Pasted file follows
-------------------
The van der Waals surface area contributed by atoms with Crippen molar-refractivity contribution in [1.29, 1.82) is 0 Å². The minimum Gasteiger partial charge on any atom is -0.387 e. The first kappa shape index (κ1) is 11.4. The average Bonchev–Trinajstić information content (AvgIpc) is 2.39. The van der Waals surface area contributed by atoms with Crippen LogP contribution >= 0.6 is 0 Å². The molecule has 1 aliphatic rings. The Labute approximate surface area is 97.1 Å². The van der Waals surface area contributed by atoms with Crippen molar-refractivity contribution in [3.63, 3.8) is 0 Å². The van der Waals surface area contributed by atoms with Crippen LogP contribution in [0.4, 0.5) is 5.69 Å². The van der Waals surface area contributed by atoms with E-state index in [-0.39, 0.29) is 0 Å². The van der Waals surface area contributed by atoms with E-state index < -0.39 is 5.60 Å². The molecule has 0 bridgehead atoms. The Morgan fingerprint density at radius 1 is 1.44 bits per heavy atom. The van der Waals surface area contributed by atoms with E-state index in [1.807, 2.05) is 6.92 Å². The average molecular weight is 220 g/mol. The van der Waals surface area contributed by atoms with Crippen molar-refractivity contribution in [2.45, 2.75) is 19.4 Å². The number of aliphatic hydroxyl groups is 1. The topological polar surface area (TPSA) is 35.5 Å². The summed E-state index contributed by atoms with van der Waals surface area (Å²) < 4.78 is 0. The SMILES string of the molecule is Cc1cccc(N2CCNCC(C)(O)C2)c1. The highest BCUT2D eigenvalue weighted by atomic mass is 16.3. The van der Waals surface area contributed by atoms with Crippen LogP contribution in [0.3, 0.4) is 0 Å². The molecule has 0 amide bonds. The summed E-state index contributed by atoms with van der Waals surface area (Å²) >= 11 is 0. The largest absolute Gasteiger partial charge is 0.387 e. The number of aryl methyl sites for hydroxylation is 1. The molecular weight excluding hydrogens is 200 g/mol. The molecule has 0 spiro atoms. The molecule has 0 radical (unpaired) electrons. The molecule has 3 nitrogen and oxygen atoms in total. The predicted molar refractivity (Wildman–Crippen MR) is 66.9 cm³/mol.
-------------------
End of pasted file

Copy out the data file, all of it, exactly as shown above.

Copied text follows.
The van der Waals surface area contributed by atoms with Crippen molar-refractivity contribution in [1.29, 1.82) is 0 Å². The minimum Gasteiger partial charge on any atom is -0.387 e. The first kappa shape index (κ1) is 11.4. The average Bonchev–Trinajstić information content (AvgIpc) is 2.39. The van der Waals surface area contributed by atoms with Crippen LogP contribution >= 0.6 is 0 Å². The molecule has 1 aliphatic rings. The Labute approximate surface area is 97.1 Å². The van der Waals surface area contributed by atoms with Crippen molar-refractivity contribution in [3.63, 3.8) is 0 Å². The van der Waals surface area contributed by atoms with Crippen LogP contribution in [0.4, 0.5) is 5.69 Å². The van der Waals surface area contributed by atoms with E-state index in [-0.39, 0.29) is 0 Å². The van der Waals surface area contributed by atoms with E-state index < -0.39 is 5.60 Å². The molecule has 0 bridgehead atoms. The Morgan fingerprint density at radius 1 is 1.44 bits per heavy atom. The van der Waals surface area contributed by atoms with E-state index in [1.807, 2.05) is 6.92 Å². The average molecular weight is 220 g/mol. The van der Waals surface area contributed by atoms with Crippen molar-refractivity contribution in [2.45, 2.75) is 19.4 Å². The number of aliphatic hydroxyl groups is 1. The topological polar surface area (TPSA) is 35.5 Å². The summed E-state index contributed by atoms with van der Waals surface area (Å²) < 4.78 is 0. The SMILES string of the molecule is Cc1cccc(N2CCNCC(C)(O)C2)c1. The highest BCUT2D eigenvalue weighted by atomic mass is 16.3. The van der Waals surface area contributed by atoms with Crippen LogP contribution in [0.3, 0.4) is 0 Å². The molecule has 0 amide bonds. The summed E-state index contributed by atoms with van der Waals surface area (Å²) >= 11 is 0. The largest absolute Gasteiger partial charge is 0.387 e. The number of aryl methyl sites for hydroxylation is 1. The molecular weight excluding hydrogens is 200 g/mol. The molecule has 0 spiro atoms. The molecule has 0 radical (unpaired) electrons. The molecule has 3 nitrogen and oxygen atoms in total. The predicted molar refractivity (Wildman–Crippen MR) is 66.9 cm³/mol.